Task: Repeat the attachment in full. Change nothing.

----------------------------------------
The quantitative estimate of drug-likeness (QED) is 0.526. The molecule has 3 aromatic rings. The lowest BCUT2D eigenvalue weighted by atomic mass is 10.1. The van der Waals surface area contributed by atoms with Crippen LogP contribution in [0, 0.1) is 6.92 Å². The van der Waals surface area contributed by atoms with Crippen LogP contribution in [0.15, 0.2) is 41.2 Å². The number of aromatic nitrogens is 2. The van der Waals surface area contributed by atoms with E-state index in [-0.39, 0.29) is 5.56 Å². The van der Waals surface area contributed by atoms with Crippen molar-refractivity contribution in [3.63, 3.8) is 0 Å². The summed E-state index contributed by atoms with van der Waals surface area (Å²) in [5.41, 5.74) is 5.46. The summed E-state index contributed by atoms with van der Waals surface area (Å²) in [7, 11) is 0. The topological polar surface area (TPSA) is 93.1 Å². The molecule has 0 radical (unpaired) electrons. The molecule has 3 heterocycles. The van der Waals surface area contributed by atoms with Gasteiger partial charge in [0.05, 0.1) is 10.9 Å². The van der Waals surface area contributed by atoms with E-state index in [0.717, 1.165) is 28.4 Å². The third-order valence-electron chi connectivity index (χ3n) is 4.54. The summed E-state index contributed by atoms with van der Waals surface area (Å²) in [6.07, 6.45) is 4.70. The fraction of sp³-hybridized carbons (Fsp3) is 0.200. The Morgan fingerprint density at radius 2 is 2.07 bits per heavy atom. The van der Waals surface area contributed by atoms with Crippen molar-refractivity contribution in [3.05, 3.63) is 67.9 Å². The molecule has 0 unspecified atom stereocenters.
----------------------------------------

The quantitative estimate of drug-likeness (QED) is 0.526. The molecule has 3 aromatic rings. The lowest BCUT2D eigenvalue weighted by atomic mass is 10.1. The van der Waals surface area contributed by atoms with Crippen LogP contribution in [0, 0.1) is 6.92 Å². The van der Waals surface area contributed by atoms with Crippen LogP contribution in [0.15, 0.2) is 41.2 Å². The number of aromatic nitrogens is 2. The van der Waals surface area contributed by atoms with E-state index in [-0.39, 0.29) is 5.56 Å². The van der Waals surface area contributed by atoms with Crippen molar-refractivity contribution in [3.63, 3.8) is 0 Å². The summed E-state index contributed by atoms with van der Waals surface area (Å²) in [5.41, 5.74) is 5.46. The summed E-state index contributed by atoms with van der Waals surface area (Å²) in [7, 11) is 0. The topological polar surface area (TPSA) is 93.1 Å². The molecule has 0 radical (unpaired) electrons. The molecule has 3 heterocycles. The van der Waals surface area contributed by atoms with Gasteiger partial charge in [0.05, 0.1) is 10.9 Å². The van der Waals surface area contributed by atoms with E-state index in [0.717, 1.165) is 28.4 Å². The third-order valence-electron chi connectivity index (χ3n) is 4.54. The summed E-state index contributed by atoms with van der Waals surface area (Å²) in [6.07, 6.45) is 4.70. The fraction of sp³-hybridized carbons (Fsp3) is 0.200. The Morgan fingerprint density at radius 2 is 2.07 bits per heavy atom. The van der Waals surface area contributed by atoms with Crippen molar-refractivity contribution in [3.05, 3.63) is 67.9 Å². The molecule has 0 unspecified atom stereocenters.